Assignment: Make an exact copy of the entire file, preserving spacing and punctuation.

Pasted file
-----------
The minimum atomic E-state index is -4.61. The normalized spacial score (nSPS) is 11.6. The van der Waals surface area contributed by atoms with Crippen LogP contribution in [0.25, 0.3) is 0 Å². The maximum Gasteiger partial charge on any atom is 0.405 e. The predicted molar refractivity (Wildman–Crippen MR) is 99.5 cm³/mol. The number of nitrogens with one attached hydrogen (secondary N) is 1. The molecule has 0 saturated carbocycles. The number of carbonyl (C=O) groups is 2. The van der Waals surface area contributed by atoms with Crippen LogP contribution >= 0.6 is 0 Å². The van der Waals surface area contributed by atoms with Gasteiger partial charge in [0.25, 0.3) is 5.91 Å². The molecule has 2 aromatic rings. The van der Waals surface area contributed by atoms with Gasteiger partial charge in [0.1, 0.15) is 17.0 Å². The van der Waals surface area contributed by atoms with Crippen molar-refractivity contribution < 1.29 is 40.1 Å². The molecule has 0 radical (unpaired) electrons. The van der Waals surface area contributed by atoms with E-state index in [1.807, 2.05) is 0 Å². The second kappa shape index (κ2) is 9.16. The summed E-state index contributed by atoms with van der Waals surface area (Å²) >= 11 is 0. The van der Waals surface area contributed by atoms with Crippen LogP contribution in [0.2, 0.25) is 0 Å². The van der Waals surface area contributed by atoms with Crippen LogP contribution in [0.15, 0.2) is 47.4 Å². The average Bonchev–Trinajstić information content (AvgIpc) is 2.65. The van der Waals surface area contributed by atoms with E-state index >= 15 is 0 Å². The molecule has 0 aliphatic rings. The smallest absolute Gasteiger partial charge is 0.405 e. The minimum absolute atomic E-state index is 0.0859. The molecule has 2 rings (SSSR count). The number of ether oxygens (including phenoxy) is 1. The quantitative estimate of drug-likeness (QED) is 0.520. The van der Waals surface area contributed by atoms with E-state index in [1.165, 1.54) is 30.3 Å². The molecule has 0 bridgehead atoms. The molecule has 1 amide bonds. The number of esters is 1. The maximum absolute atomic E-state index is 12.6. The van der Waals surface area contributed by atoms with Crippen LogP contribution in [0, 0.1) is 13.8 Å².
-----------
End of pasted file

The minimum atomic E-state index is -4.61. The normalized spacial score (nSPS) is 11.6. The van der Waals surface area contributed by atoms with Crippen LogP contribution in [0.25, 0.3) is 0 Å². The maximum Gasteiger partial charge on any atom is 0.405 e. The predicted molar refractivity (Wildman–Crippen MR) is 99.5 cm³/mol. The number of nitrogens with one attached hydrogen (secondary N) is 1. The molecule has 0 saturated carbocycles. The number of carbonyl (C=O) groups is 2. The van der Waals surface area contributed by atoms with Crippen LogP contribution >= 0.6 is 0 Å². The van der Waals surface area contributed by atoms with Gasteiger partial charge in [0.25, 0.3) is 5.91 Å². The molecule has 2 aromatic rings. The van der Waals surface area contributed by atoms with Gasteiger partial charge in [0.1, 0.15) is 17.0 Å². The van der Waals surface area contributed by atoms with Crippen molar-refractivity contribution < 1.29 is 40.1 Å². The molecule has 0 radical (unpaired) electrons. The van der Waals surface area contributed by atoms with E-state index in [1.807, 2.05) is 0 Å². The second kappa shape index (κ2) is 9.16. The summed E-state index contributed by atoms with van der Waals surface area (Å²) >= 11 is 0. The van der Waals surface area contributed by atoms with Crippen LogP contribution in [0.2, 0.25) is 0 Å². The van der Waals surface area contributed by atoms with Crippen LogP contribution in [0.15, 0.2) is 47.4 Å². The average Bonchev–Trinajstić information content (AvgIpc) is 2.65. The van der Waals surface area contributed by atoms with E-state index >= 15 is 0 Å². The molecule has 0 aliphatic rings. The smallest absolute Gasteiger partial charge is 0.405 e. The minimum absolute atomic E-state index is 0.0859. The molecule has 2 rings (SSSR count). The number of ether oxygens (including phenoxy) is 1. The quantitative estimate of drug-likeness (QED) is 0.520. The van der Waals surface area contributed by atoms with E-state index in [1.165, 1.54) is 30.3 Å². The molecule has 0 bridgehead atoms. The molecule has 1 amide bonds. The number of esters is 1. The maximum absolute atomic E-state index is 12.6. The van der Waals surface area contributed by atoms with Crippen LogP contribution in [0, 0.1) is 13.8 Å².